Mining Performance Data from SQL Sentry (Part 4)


In Mining Performance Data from SQL Sentry (Part 3)  on mining performance data from the SQL Sentry database, we learned about several repository tables that store information about the storage schema for a server. This time, we’ll learn how to query for information pertaining specifically to SQL Server files.

What I want to end up with is a query that will tell me about any transaction logs with more than 100 virtual log files (VLFs). Note that I’m not saying that 100 is any sort of hard threshold. That really depends on a few things. For this post, I am just using that number as an example for my query.

We can, of course, get lots of other information about log and data files besides the VLF count. I’ll be providing table definitions and descriptions, just as in the earlier installments of this series, but the final query I provide will focus on VLF count.

SQL File Group

As we know, files in SQL Server are organized into groups (data files anyway). This table stores information at the connection (SQL Server instance) level for file groups:



GroupName is self explanatory, while a couple of other columns could use some explanation. If you are familiar with the sysfilegroups or sys.filegroups views in SQL Server, you may recognize some of this data.

The Status column can be used to determine the default file group (16) or read only (8).

The AllocPolicy column is really only there for compatibility, so I wouldn’t plan on trying to use that for anything.

EventSourceConnectionID is important, because that is our foreign key back to the connections table.

SQL File

The file level table contains lots of information for database files.



As in the FileGroup table, we have a foreign key back to the EventSourceConnection table. This can be used in conjunction with the DatabaseID and GroupID to join to the FileGroup table.

Size and MaxSize represent the current and maximum file size, respectively, in 8k pages. the value of –1 for MaxSize indicates that the file can grow until the disk is full. A value of 268435456 for MaxSize indicates that the file will grow until it reaches 2TB.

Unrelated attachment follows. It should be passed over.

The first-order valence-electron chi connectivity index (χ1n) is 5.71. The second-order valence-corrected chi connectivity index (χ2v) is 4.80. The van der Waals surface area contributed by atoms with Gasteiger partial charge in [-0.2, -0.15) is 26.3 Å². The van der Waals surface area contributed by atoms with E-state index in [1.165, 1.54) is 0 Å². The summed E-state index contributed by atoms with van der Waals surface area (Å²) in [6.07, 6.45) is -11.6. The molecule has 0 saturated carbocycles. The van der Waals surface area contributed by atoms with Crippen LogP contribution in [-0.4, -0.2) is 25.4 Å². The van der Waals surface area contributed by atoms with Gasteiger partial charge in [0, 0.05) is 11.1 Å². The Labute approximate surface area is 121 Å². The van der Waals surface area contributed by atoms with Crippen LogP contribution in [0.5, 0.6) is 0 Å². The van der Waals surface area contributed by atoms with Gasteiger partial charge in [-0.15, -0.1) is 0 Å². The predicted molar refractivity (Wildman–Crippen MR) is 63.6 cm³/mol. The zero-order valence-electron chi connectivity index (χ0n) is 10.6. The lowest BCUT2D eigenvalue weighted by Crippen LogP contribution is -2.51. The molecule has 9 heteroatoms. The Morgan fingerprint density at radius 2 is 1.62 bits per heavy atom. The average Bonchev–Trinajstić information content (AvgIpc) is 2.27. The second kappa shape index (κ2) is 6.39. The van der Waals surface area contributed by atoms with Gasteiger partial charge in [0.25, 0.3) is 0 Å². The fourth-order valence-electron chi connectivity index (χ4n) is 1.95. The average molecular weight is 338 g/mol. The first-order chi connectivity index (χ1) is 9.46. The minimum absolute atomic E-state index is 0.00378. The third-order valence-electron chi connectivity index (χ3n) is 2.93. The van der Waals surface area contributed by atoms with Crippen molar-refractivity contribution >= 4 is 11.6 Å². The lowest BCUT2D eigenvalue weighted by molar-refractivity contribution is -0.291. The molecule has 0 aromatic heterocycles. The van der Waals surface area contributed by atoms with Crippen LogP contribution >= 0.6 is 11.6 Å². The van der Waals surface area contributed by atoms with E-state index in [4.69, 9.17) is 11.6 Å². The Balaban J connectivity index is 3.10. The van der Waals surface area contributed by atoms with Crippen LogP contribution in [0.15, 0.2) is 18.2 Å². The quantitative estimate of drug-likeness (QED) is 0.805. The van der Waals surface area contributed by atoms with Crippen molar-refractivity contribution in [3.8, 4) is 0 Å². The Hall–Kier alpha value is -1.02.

Growth and Status work together in a way. Growth can either be percentage based, or a set number of pages, and you can use the Status column to tell which it is. If Status contains 0x100000, then growth is percentage based. If not, then it is a specific size in 8k pages. We’ve abstracted this out into another column for performance though, which is the IsPercentGrowth column, so I recommend using that to make this determination.

Don’t worry about the Perf column. It is another column that is really just there for compatibility.

Name is the logical name of the file, while FileName is actually the physical path to the file.

FileTotalSize is the size of the file on disk, in KB.

The MaximumInboundRate and MaximumOutboundRate columns are for internal use by SQL Sentry, so don’t worry too much about those.

FileUsedSize is the the used space in KB. Use this along with FileTotalSize to determine free space.

TotalVlfCount, ActiveVlfCount, AverageVlfFileSize, MaximumVlfFileSize and MinimumVlfFileSize are all collected or calculated by the SQL Sentry monitoring service. These are, of course, only available for transaction log files, so data files will always show 0 for these (along with any other VLF-related columns).

LastBackupTime and LastBackupType are useful for letting you know backups are (or are not) happening.

The Type column is a value indicating whether the file is a data file or log file. Data files are 0, while log files are 1.

Finally, LastModifiedUtc is just the UTC time of the last change for that file.

Putting it all Together

Now, given these two tables, along with some information from earlier in the series on basic server information, I have enough to build my high VLF query.

SELECT Device.FullyQualifiedDomainName
     , CASE 
          WHEN EventSourceConnection.InstanceName IS NULL
               THEN EventSourceConnection.ServerName
          ELSE EventSourceConnection.ServerName + '\' + EventSourceConnection.InstanceName
          END AS SqlServerInstanceName
     , PerformanceAnalysisSqlFile.TotalVlfCount
     , PerformanceAnalysisSqlFile.Name
     , PerformanceAnalysisSqlFile.[FileName]
FROM dbo.PerformanceAnalysisSqlFile
INNER JOIN dbo.EventsourceConnection
     ON EventsourceConnection.ID = PerformanceAnalysisSqlFile.EventSourceConnectionID
INNER JOIN dbo.Device
     ON Device.ID = EventSourceConnection.DeviceID
WHERE PerformanceAnalysisSqlFile.TotalVlfCount >= 100
ORDER BY Device.FullyQualifiedDomainName
     , SqlServerInstanceName
     , PerformanceAnalysisSqlFile.TotalVlfCount DESC;

Note that I’m not using the FileGroup table here, since transaction logs don’t have a file group.

And my results:


I’m sure you can think of lots of other useful things to do with this file data, so feel free to use it as you like. It is, after all, your data. :)

Next Time

In Part 5, we’re going to start looking into the schema and various uses for “performance counters”; the reason I put that in quotes will become clear soon enough. For now, I hope you can get some good use out of what we’ve covered so far.

Mining Performance Data Series

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